Are the gold medals real gold? No! They were solid gold until 1912, but are now silver covered with a thin layer of gold.
Why do we have the Olympic rings as The emblem of the Olympic Games? The five interlocking rings (blue, yellow, black, green, and red respectively) of the emblem was originally designed in 1913 by Pierre de Coubertin, to symbolize the five continents of the world taking part in the Olympic Games (the Americas are viewed as a single continent, and Antarctica is omitted).
What is the Olympic motto? In 1921, Pierre de Coubertin, founder of the modern Olympic Games, borrowed a Latin phrase from his friend, Father Henri Didon, for the Olympic motto: Citius, Altius, Fortius ("Swifter, Higher, Stronger"). "Citius, Altius, Fortius.", which is Latin for "Swifter, Higher, Stronger"
The Olympic Oath "In the name of all competitors, I promise that we shall take part in these Olympic Games, respecting and abiding by the rules that govern them, in the true spirit of sportsmanship, for the glory of sport and the honor of our teams."
The Olympic Flame The Olympic flame is a practice continued from the ancient Olympic Games. In Olympia (Greece), a flame was ignited by the sun and then kept burning until the closing of the Olympic Games. The flame first appeared in the modern Olympics at the 1928 Olympic Games in Amsterdam. The flame itself represents a number of things, including purity and the endeavor for perfection. In 1936, the chairman of the organizing committee for the 1936 Olympic Games, Carl Diem, suggested what is now the modern Olympic Torch relay. The Olympic flame is lit at the ancient site of Olympia by women wearing ancient-style robes and using a curved mirror and the sun. The Olympic Torch is then passed from runner to runner from the ancient site of Olympia to the Olympic stadium in the hosting city. The flame is then kept alight until the Games have concluded. The Olympic Torch relay represents a continuation from the ancient Olympic Games to the modern Olympics.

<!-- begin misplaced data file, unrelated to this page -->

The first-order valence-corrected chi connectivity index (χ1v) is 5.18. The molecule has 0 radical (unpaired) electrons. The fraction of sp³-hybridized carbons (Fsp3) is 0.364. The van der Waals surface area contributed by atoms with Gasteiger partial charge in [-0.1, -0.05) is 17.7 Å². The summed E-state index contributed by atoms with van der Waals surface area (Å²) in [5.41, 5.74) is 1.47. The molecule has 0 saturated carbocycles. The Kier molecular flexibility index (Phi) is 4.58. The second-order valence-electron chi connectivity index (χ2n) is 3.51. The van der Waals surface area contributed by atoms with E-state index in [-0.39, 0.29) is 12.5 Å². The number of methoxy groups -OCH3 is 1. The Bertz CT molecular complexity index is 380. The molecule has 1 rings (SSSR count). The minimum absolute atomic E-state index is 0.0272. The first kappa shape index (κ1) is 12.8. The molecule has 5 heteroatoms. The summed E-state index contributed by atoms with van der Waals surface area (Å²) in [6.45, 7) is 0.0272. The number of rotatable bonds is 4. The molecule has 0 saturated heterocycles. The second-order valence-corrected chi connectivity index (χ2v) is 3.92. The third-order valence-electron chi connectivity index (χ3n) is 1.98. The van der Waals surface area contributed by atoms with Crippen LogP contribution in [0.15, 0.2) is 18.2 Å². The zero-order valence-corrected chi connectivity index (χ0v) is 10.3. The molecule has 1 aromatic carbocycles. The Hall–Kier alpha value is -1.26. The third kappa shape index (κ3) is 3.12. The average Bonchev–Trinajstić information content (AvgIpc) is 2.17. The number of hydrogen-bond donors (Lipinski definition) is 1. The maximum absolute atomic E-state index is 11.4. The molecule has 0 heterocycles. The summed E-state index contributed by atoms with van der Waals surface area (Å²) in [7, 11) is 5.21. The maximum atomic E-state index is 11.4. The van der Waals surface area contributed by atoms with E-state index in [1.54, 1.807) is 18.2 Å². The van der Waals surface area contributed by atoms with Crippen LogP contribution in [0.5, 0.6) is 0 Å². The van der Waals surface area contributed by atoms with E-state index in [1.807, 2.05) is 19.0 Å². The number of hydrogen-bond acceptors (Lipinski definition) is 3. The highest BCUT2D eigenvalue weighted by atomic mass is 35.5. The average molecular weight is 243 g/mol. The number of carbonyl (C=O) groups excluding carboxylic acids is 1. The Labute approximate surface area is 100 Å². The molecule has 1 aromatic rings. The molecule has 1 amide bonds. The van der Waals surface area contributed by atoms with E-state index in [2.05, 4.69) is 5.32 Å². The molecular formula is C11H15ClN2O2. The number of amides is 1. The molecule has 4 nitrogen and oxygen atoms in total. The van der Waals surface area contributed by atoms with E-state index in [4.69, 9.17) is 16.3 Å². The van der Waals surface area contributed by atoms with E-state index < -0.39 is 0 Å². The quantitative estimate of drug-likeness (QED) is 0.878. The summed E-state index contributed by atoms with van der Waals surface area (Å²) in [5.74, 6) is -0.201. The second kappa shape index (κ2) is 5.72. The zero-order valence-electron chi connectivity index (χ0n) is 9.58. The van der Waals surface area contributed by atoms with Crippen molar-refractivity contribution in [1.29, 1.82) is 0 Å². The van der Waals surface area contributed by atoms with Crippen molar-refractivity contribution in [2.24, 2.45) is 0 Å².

The Olympic Hymn The Olympic Hymn, played when the Olympic Flag is raised, was composed by Spyros Samaras and the words added by Kostis Palamas. The Olympic Hymn was first played at the 1896 Olympic Games in Athens but wasn't declared the official hymn by the IOC until 1957.
Opening Ceremony Procession Order During the opening ceremony of the Olympic Games, the procession of athletes is always led by the Greek team, followed by all the other teams in alphabetical order (in the language of the hosting country), except for the last team which is always the team of the hosting country.
A City, Not a Country When choosing locations for the Olympic Games, the IOC specifically gives the honor of holding the Games to a city rather than a country.
Cancelled Games Because of World War I and World War II, there were no Olympic Games in 1916, 1940, or 1944.
Know ye not that they which run in a race run all, but one receiveth the prize? So run, that ye may obtain. And every man that striveth for the mastery is temperate in all things. Now they do it to obtain a corruptible crown; but we an incorruptible. I cor 9:24,25 I press toward the mark for the prize of the high calling of God in Christ Jesus.
For we wrestle not against flesh and blood, but against principalities, against powers, against the rulers of the darkness of this world, against spiritual wickedness in high places Ephesians 6:12Ephesians 6:12 For whatsoever is born of God overcometh the world: I john 5:4 I have fought the good fight, I have finished the race, I have kept the faith. 2 Timothy 4:7 An athlete is not crowned unless he competes according to the rules. 2 Timothy 2:5